#spiritualtimeswithToby – 4

Autumn Volunteer Mailout 2016

Do you ever wonder how it works, that even though we still sin, God still accepts us? Well, one of the joys of my job is being able to share my heroes with you.  Today we’re going to read a devotion that answers this question.  It was written over a 100 years ago by one of the best preachers ever – in fact he’s actually still called the “Prince of Preachers”.  Let me introduce you to the one and only: Charles Spurgeon.  

“Father, I have sinned.”
– Luke 15:18

It  is quite certain that those whom Christ has washed in his precious blood need not make a confession of sin, as culprits or criminals, before God the Judge, for Christ has forever taken away all their sins in a legal sense, so that they no longer stand where they can be condemned, but are once for all accepted in the Beloved; but having become children, and offending as children, ought they not every day to go before their heavenly Father and confess their sin, and acknowledge their iniquity in that character? Nature teaches that it is the duty of erring children to make a confession to their earthly father, and the grace of God in the heart teaches us that we, as Christians, owe the same duty to our heavenly Father. We daily offend, and ought not to rest without daily pardon. For, supposing that my trespasses against my Father are not at once taken to him to be washed away by the cleansing power of the Lord Jesus, what will be the consequence? If I have not sought forgiveness and been washed from these offences against my Father, I shall feel at a distance from him; I shall doubt his love to me; I shall tremble at him; I shall be afraid to pray to him:I shall grow like the prodigal, who, although still a child, was yet far off from his father. But if, with a child’s sorrow at offending so gracious and loving a Parent, I go to him and tell him all, and rest not till I realize that I am forgiven, then I shall feel a holy love to my Father, and shall go through my Christian career, not only as saved, but as one enjoying present peace in God through Jesus Christ my Lord.There is a wide distinction between confessing sin as a culprit, and confessing sin as a child. The Father’s bosom is the place for penitent confessions.  We have been cleansed once for all, but our feet still need to be washed from the defilement of our daily walk as children of God.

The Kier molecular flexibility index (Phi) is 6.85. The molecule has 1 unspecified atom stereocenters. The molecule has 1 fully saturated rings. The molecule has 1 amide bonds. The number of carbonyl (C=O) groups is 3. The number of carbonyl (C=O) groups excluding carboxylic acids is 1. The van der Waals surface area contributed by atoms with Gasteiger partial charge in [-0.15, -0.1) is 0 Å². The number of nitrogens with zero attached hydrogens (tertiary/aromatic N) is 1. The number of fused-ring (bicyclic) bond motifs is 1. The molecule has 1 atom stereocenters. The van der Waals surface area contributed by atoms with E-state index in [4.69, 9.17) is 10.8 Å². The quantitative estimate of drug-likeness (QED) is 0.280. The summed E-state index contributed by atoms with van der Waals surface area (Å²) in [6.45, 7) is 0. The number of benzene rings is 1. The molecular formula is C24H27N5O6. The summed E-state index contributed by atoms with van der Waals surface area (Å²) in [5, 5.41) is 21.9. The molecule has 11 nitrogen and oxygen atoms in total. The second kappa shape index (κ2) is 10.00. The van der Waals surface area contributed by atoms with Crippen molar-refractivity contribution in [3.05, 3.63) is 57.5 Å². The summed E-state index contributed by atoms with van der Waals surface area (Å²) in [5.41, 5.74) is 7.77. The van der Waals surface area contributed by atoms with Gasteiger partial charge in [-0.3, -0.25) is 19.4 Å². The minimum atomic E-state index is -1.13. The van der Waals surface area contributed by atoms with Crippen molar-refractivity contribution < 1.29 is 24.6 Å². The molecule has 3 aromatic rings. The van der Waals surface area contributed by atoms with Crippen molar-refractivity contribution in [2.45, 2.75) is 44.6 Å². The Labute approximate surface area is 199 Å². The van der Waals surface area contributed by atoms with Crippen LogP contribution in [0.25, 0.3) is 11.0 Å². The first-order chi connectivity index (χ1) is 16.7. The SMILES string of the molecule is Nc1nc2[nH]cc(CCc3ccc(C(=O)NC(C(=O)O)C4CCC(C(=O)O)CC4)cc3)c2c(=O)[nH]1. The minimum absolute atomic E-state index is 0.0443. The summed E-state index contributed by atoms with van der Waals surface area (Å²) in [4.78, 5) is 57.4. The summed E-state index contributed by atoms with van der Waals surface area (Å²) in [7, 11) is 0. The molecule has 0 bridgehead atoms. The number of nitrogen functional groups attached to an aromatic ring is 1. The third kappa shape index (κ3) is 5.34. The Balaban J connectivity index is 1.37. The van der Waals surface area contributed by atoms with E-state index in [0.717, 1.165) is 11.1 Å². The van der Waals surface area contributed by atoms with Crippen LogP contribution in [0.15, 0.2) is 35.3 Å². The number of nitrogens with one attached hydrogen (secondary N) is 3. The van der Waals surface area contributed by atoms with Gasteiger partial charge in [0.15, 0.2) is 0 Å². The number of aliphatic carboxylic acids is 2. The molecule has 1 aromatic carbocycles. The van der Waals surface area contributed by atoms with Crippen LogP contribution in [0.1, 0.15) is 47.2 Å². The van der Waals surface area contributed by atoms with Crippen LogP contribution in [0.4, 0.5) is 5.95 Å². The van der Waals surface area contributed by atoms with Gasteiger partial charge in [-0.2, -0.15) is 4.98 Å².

What a great reminder it is that we, truly born again Christians, will never stand in a place of condemnation before almighty God!  This is because when we are truly born again we are justified, which means we are declared righteous before God.  That means we are made right with him, it’s like a friendship being restored – we are happy with each other once again.
This is known as “positional justification” and it is an eternal truth that will never change.
But, as Spurgeon so vividly paints for us, we are still sinners and need to daily come into God’s presence to ask for forgiveness.  This is because even though we are legally righteous in God’s eyes (positional justification) – we are not always “practically righteous”.  Let’s face it, we still mess up – and God knows this.  That is why God’s Word so often calls us to a “progressive justification” (often called sanctification.  1 Thessalonians 4:3 says “For this is the will of God, your sanctification”.  Once we are born again, we are not to merely stay the same, but we are called to become more and more like Jesus Christ – we are to become “Christlike” – this is God’s will for us and it should also be our aim in life.

Let us thank God for these truths: that once we are saved we are always right with God; and further that we are not called to stay the same but rather that we are called to become more and more holy – more and more like Christ.

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